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Fulbright scholar to tackle criminal deportation in the Pacific

Head and shoulder image of Henrietta McNeill
14 July 2021

Henrietta McNeill believes language is the key to unlocking the barriers faced by people in the Pacific who have been criminally deported.

The PhD candidate from the The Australian National University (ANU) has just won a prestigious 2021 Fulbright New Zealand award.

She’ll now have the opportunity to further unlock her research after being winning a full scholarship to study in the United States.

Through the New Zealand Fulbright Program, she will visit the University of California Los Angeles, the University of Hawaiʻi at Mānoa, and the Lewis and Clark Law School in Oregon as part of her doctoral research that began at ANU in 2020.

McNeill is based at the Department of Pacific Affairs (DPA) in the ANU Coral Bell School of Asia-Pacific Affairs and will expand her doctorate on the security effects of criminal deportations to the Pacific region.

She has worked widely across the Pacific region, with a particular interest in Polynesia. She has led work focusing on a range of topics from trade, transnational crime and labour mobility, and previously lived in Samoa and Tokelau.

McNeill is particularly interested in the risk posed by criminal deportations, and links to transnational crime. She also looks at how deportees are accepted back into society, the challenges they face and the effect on regional security. 

“My research is about how the securitisation of identity plays out in the criminal deportation and reintegration process in the Pacific,” McNeill said.

“I look at criminal deportations from Australia and New Zealand and the US to Pacific states.”

McNeill says language provides a strong discourse to how a person who has been deported is reintegrated back into society.

“Who gets deported and why? What are the laws and discourses? Are returnees accepted back into society? Does it include more language learning while incarcerated?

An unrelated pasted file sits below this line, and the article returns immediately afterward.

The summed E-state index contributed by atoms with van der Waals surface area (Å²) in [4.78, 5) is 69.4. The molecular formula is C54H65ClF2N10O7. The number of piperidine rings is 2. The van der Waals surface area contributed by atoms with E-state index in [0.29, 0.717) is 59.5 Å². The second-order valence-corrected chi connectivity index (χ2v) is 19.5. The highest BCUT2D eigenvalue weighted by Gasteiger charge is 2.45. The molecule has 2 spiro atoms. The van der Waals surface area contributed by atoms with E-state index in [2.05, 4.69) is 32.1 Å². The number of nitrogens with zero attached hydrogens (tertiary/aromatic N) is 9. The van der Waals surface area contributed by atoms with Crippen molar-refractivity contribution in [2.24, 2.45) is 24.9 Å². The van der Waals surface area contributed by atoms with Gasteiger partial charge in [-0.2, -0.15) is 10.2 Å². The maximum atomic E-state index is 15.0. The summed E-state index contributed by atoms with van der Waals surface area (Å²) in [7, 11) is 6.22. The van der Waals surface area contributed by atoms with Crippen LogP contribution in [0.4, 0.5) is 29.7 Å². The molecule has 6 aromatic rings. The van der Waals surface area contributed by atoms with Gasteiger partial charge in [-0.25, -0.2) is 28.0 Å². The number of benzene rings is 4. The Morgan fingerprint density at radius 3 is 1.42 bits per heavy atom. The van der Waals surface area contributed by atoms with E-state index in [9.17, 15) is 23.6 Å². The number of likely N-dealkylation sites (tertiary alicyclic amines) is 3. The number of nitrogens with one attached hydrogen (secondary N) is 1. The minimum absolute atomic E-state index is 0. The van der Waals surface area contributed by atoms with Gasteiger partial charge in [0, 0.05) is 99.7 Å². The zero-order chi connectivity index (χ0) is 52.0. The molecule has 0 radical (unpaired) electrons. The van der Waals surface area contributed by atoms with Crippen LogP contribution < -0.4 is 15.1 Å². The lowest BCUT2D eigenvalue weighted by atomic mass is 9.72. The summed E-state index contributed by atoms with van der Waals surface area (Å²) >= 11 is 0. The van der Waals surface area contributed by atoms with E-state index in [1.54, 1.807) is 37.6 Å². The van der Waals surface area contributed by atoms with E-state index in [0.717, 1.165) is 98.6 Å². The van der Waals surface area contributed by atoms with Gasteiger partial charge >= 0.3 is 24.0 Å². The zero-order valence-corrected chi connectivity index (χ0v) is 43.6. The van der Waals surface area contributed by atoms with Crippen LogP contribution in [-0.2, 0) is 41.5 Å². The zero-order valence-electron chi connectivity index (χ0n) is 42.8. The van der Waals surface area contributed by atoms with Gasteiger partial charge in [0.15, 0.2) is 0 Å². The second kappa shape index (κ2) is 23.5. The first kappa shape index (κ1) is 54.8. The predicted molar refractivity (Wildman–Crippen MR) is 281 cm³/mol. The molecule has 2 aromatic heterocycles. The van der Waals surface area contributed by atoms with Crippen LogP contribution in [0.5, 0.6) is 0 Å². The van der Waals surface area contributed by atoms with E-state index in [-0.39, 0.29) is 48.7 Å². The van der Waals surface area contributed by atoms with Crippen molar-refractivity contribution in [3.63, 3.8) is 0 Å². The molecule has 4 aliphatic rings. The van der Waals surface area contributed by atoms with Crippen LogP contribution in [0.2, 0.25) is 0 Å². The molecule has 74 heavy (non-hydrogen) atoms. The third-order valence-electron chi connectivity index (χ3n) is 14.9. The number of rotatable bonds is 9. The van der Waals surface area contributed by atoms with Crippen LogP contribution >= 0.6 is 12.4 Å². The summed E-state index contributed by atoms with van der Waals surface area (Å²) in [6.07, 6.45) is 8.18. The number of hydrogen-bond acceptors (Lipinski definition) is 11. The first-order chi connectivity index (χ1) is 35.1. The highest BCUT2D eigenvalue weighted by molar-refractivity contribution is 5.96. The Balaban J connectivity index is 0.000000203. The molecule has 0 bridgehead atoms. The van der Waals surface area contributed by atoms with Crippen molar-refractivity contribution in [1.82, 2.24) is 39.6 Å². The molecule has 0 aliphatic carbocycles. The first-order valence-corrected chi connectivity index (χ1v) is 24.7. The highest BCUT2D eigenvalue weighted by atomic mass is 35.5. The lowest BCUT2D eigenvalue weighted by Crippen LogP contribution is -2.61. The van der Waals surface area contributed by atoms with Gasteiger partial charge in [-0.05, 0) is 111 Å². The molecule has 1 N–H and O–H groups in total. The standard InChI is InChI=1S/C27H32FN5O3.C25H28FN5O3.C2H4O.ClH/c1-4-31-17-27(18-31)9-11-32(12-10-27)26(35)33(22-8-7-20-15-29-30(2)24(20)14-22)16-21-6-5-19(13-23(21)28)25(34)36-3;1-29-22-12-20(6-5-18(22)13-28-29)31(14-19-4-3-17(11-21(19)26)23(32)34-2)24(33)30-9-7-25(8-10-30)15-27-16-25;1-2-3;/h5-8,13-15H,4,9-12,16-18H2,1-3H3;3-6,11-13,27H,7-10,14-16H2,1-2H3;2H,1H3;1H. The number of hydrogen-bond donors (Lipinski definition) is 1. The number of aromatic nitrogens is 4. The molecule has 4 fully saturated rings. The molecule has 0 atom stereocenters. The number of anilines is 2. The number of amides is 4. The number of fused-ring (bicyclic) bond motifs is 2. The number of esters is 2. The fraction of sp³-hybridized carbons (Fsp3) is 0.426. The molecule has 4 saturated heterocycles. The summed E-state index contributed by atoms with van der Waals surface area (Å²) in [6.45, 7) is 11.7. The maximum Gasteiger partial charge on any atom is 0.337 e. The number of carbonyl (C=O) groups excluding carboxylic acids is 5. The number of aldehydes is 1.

“What I want is for my PhD to contribute to good policy making around reintegration approaches and what’s best for Pacific states.”

Director of Studies at DPA Professor Nicole Haley said Henrietta is an outstanding doctoral researcher and wished her all the very best.

“She is a reflection of the world-class calibre of emerging scholars here at DPA.

“We are grateful to the Fulbright Program for supporting mobility for scholars like Henrietta, enabling them to connect with research communities around the world,” Professor Haley said.

Dr Pounamu Jade Aikman

The 2021 Fulbright scholarships have also provided a gateway for a former student, Dr Pounamu Jade Aikman, from the School of Culture, History and Language in the ANU College of Asia and the Pacific.

Dr Aikman is currently based in Wellington and will continue his work at Harvard University in Cambridge, Massachusetts, where he will be based in the History Department.

His project builds on his doctoral research which examined the nexus between Indigenous sovereignty and settler state violence in Aotearoa (New Zealand).

While at Harvard, Dr Aikman will work on a comparative study of Indigenous experiences of settler colonialism in Aotearoa and the United States.

“I’m excited to kōrero (have a conversation) and wānanga (assist the application of knowledge) with other Indigenous scholars working in their ancestral landscapes, in building whanaungatanga and collaborating with them on similar experiences of settler colonialism and Indigenous sovereignty,” Dr Aikman said.


Updated:  24 April, 2017/Responsible Officer:  Dean, ANU College of Asia & the Pacific/Page Contact:  CAP Web Team